Lemon's Thesis, the first in Gloria Weber's Unmasking series, is like reading a comic book in prose form. It has everything one loves about comics, miLemon's Thesis, the first in Gloria Weber's Unmasking series, is like reading a comic book in prose form. It has everything one loves about comics, minus the artwork. Strong characters, fun and at times heartbreaking plot, superpowers, and fabulous names. I also very much enjoyed the added onomatopoeia to give it that comic feel. Can't wait to read more stories in this universe! Lots of subplots and foreshadowing to be tackled in future additions....more
I related a lot to this book and to Carrie. The fact she is attracted to people based on their mind and how alone she feels in a sex-obsessed world whI related a lot to this book and to Carrie. The fact she is attracted to people based on their mind and how alone she feels in a sex-obsessed world where people only want to have sex and not actually KNOW a person... It was like reading myself. I also felt a kinship with her depression and anxiety. The overthinking and overanalysing were soooo me.
I enjoyed that this book wasn't so much focused on romance as it was about a girl struggling with belonging in a world where she felt she didn't. Again, I could very much relate even though she's 19 and I'm nearing 34.
However, a few things did bother me about the book.
Overweight people were ALWAYS described as such, but I don't recall anyone ever being described as thin. Why is that? Why are fat people defined by their size but no one else is? Reflection of our society, I get it, but it would be nice to not have read it here. Things like, "He was sitting next to a fat woman." Why was she described bodily but he wasn't? I'm guessing because he's thin and we're supposed to read "lazy, ugly, unwanted, etc" between the lines regarding the woman? Things like that crawl under my skin.
Carrie would always describe minorities by saying Asian, Hispanic, Italian, etc. For example, "I smiled at an Asian girl." But never was "Caucasian" pointed out so bluntly. White people got to have interesting descriptions with adjectives describing their appearance (hair colour, etc) and quirks and traits, but not minorities. It's annoying as hell. If you wouldn't say "the Caucasian girl" don't say "the Asian girl."
Also, Carrie was well-aware of the racist meaning behind the word "gyp," (she mused on it for an entire paragraph) and she still continued to use it throughout the book. I get it, she's 19; we all made mistakes at that age but it was frustrating to see nonetheless.
It's for these reasons that I dock a star from the rating....more
A novel taking place in Iron Age Ireland with modern words used for festivals, Druids being called "wizards," dragons, people wearing silk, gods' nameA novel taking place in Iron Age Ireland with modern words used for festivals, Druids being called "wizards," dragons, people wearing silk, gods' names misspelled and missing the required fadas, references to "Mother Goddess" and "The Goddess," neo-pagan concepts like 'water in the west,'...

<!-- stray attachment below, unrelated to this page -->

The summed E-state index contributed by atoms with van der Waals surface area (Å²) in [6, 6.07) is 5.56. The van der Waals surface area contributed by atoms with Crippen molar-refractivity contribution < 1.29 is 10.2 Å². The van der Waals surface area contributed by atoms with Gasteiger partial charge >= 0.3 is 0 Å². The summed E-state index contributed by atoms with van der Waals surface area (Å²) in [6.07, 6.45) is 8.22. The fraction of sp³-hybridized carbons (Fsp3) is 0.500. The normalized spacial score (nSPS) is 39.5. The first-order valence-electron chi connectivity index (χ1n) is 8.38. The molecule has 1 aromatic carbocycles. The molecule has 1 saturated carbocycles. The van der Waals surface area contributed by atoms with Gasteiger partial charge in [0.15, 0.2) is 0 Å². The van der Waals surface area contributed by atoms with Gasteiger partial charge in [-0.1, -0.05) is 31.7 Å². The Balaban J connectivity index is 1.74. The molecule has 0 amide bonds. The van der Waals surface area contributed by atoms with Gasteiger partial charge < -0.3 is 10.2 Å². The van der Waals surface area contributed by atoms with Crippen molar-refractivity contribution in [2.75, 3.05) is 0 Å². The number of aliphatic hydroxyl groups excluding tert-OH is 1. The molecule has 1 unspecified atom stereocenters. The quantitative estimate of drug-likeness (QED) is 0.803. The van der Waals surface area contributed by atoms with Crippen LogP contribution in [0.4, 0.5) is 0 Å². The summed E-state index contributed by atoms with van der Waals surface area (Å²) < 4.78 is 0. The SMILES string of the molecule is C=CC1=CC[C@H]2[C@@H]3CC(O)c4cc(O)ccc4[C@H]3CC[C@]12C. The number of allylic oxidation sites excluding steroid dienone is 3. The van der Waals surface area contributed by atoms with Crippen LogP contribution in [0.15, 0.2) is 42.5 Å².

I cannot respect authors of historical fiction who cannot be arsed to do research. This is a YA novel written merely to perpetuate romanticised (inaccurate) Neo-druidic beliefs about the Gaels....more
I want to start out this review by saying that I have not read Amanda’s original self-published version of Switched and so I cannot compare the two. II want to start out this review by saying that I have not read Amanda’s original self-published version of Switched and so I cannot compare the two. If you are reading this to see my thoughts regarding the previous version versus this one, I’m going to have to disappoint you. My review will talk solely about the professionally edited version soon to be released by St. Martin’s Press (as received through LibraryThing's Early Readers program).
The opening is amazing; it begins with a six year old Wendy being aggressed by her crazed mother who is wielding a butcher knife so I was more than hooked from the first paragraph.
I went into this book sort of expecting something a little on the Twilight side of things (i.e., girl is dependent on ‘strong’ male because her life revolves around him to the point of utter scariness) … but I was actually pleasantly surprised. I found Amanda’s world-building very intriguing, her characters are real and strong, and her writing is solid (even if I couldn’t quite buy trolls as human-like beings who simply have special elemental gifts - but that‘s more my sensibilities than Amanda‘s writing). Because of that, the slow mundane-ish bits of the story are still as propulsive as the conflict-driven ones.
For those who are fairly familiar with Western folklore, you will undoubtedly figure out the “monster” Wendy is supposed to be after only about a few chapters but that doesn’t make the reveal any less magical (and I'm not referring the troll bit mentioned above). As you can see, I’m staying away from getting into the plot because it’s best read for yourself. However, I will say that Switched reminded me a lot of a supernatural Princess Diaries. But I shan’t say more, only urge lovers of paranormal YA to pick this up! I owe a big thank you to this book for pulling me up out of my YA slump; I cannot wait to read more!